Welcome to practical physicsPracticle physics - practical activities designed for use in the classroom with 11 to 19 year olds

Simple circular pulses in ripple tanks


Good questions will encourage close observations of circular pulses in a ripple tank.

Apparatus and materials

Ripple tank and accessories


Water Dropper

Health & Safety and Technical notes

Beware of water on the laboratory floor. Make sure you have a sponge and bucket handy to mop up spills immediately. 

Place the power supply for the lamp on a bench, not on the floor by the tank.



Single ripple in tankStart a single ripple somewhere in the middle of the tank and then making several such ripples one after the other. Show this can be done using: 

  • finger 
  • pencil to touch the water 
  • drop of water from an eye dropper 


  • What is the shape of the pulse as it travels out? 
  • Is the speed of travel the same in all directions? How can you tell? 
  • Is the speed the same near to the centre of the tank and at the edges? 
  • Is the water moving along with the wave pattern? Drop a scrap of paper onto the water to see if it travels. 

Let students suggest their own tests. Any materials that students suggest for a test can be fetched quickly; and if they suggest none, the problem had best be left unsettled.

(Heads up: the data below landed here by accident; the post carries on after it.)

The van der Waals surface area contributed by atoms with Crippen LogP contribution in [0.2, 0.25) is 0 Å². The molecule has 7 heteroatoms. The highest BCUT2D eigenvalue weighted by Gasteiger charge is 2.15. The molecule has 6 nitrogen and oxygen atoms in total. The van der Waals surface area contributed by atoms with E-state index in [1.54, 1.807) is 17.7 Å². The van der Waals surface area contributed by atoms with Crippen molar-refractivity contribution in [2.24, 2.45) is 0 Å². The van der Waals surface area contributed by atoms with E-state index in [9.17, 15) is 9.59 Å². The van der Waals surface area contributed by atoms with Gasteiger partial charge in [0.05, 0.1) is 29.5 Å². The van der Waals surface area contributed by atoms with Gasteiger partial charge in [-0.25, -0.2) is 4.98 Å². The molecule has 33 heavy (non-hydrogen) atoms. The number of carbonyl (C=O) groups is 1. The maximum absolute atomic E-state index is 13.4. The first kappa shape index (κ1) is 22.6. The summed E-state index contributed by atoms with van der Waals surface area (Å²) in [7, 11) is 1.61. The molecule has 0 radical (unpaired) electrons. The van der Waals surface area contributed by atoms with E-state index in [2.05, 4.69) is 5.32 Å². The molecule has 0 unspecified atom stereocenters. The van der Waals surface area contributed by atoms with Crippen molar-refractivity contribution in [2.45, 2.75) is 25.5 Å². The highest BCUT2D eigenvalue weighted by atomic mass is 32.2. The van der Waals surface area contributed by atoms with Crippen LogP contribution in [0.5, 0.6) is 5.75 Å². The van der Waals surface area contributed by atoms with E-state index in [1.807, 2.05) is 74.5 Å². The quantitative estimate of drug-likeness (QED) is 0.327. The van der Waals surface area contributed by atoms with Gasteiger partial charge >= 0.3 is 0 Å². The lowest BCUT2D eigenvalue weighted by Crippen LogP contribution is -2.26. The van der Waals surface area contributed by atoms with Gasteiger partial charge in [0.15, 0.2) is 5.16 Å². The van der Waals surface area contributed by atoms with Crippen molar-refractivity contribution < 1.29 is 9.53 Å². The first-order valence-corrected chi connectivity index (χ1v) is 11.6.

Teaching notes

1 Possible learning outcomes from this experiment: 

  • Students become more familiar with the ripple tank. 
  • They find that the water does not move out with the ripple. 
  • They learn what is meant by a circular ripple. 
  • They deduce that it is circular because – if the water is of constant depth – the disturbance travels with the same speed in all directions. 
  • They might deduce what happens to the ripple speed if the water depth increases. 

2 Pulses will be circular if the tank is level. A circular wave train demonstrates that waves travel the same distance in the same time. 

This experiment was safety-checked in February 2006

Related guidance

Using ripple tanks


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